All our lives, we've been told that as we get older, we have to take on more responsibility. They start small and get larger and more complex as we age. Our responsibilities stack on top of each other, hardly ever getting smaller. As a child, we are only responsible for keeping ourselves and other safe on the play ground or being respectful in the classroom. By middle school, we were deemed capable of handling multiple classes and more social situations. In high school, we were given the immense responsibility of handling a car, more class work, and very important life decisions. Finally, all of these things culminate into college where we are living on our own, away from any parental supervision, sometimes states away.
At our age now, there is no way that one can act like they weren't sure they were plagiarizing. The problem is, people know they are doing something wrong such as copying homework, but they do not realize that what they think is a very minor infraction, could actually get them in serious trouble. The concept has been drilled into our heads since the education system thought we were old enough to know better. Some even argue that children should be taught not to copy starting at age eleven (Williams).Every year and every time we go to write a paper, plagiarism is always discussed. Plagiarism is merely a part of the responsibilities that we have as higher education students.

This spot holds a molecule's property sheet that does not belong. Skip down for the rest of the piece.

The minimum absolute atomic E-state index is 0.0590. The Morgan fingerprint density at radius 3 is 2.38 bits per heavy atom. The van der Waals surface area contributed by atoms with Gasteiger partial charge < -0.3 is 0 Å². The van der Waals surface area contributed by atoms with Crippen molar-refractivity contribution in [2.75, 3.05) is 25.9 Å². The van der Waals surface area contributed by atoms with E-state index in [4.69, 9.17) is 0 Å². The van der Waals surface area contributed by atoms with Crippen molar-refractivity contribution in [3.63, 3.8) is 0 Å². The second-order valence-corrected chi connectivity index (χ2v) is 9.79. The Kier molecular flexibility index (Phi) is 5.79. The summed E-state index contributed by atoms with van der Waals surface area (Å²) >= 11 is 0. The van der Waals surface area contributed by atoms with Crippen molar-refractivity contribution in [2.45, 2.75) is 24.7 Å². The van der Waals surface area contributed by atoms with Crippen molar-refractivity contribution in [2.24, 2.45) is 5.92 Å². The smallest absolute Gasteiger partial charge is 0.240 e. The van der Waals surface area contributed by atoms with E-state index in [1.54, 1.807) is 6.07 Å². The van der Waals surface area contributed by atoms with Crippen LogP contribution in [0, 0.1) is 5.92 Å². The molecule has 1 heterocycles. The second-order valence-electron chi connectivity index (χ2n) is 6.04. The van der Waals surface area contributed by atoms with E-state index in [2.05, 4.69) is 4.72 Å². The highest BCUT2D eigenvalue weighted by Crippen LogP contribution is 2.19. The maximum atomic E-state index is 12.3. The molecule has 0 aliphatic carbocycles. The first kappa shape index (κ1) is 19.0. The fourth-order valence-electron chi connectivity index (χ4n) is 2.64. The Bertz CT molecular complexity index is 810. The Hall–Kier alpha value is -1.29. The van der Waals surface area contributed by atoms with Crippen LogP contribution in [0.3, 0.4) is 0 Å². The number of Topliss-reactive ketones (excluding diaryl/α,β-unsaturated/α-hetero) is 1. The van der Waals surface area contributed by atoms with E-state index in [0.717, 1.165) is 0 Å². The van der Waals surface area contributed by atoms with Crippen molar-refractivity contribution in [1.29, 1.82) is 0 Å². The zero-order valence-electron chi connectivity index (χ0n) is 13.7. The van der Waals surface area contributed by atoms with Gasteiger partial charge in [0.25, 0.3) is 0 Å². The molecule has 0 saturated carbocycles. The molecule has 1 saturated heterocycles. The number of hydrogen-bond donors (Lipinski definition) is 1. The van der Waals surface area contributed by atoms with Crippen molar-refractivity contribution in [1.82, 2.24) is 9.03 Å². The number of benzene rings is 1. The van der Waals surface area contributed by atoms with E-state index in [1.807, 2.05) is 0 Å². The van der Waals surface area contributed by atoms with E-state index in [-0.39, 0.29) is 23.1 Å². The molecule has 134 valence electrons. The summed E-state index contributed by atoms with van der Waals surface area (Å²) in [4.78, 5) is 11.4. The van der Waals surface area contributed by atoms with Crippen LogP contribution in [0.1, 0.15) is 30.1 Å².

“ICAI.” ICAI, www.academicintegrity.org/icai/home.php. Accessed 6 Mar. 2017.
Williams, Rachel. “Internet Plagiarism Rising in Schools.” The Guardian, Guardian News and Media, 20 June 2010, www.theguardian.com/education/2010/jun/20/internet-plagiarism-rising-in-schools. Accessed 6 Mar. 2017.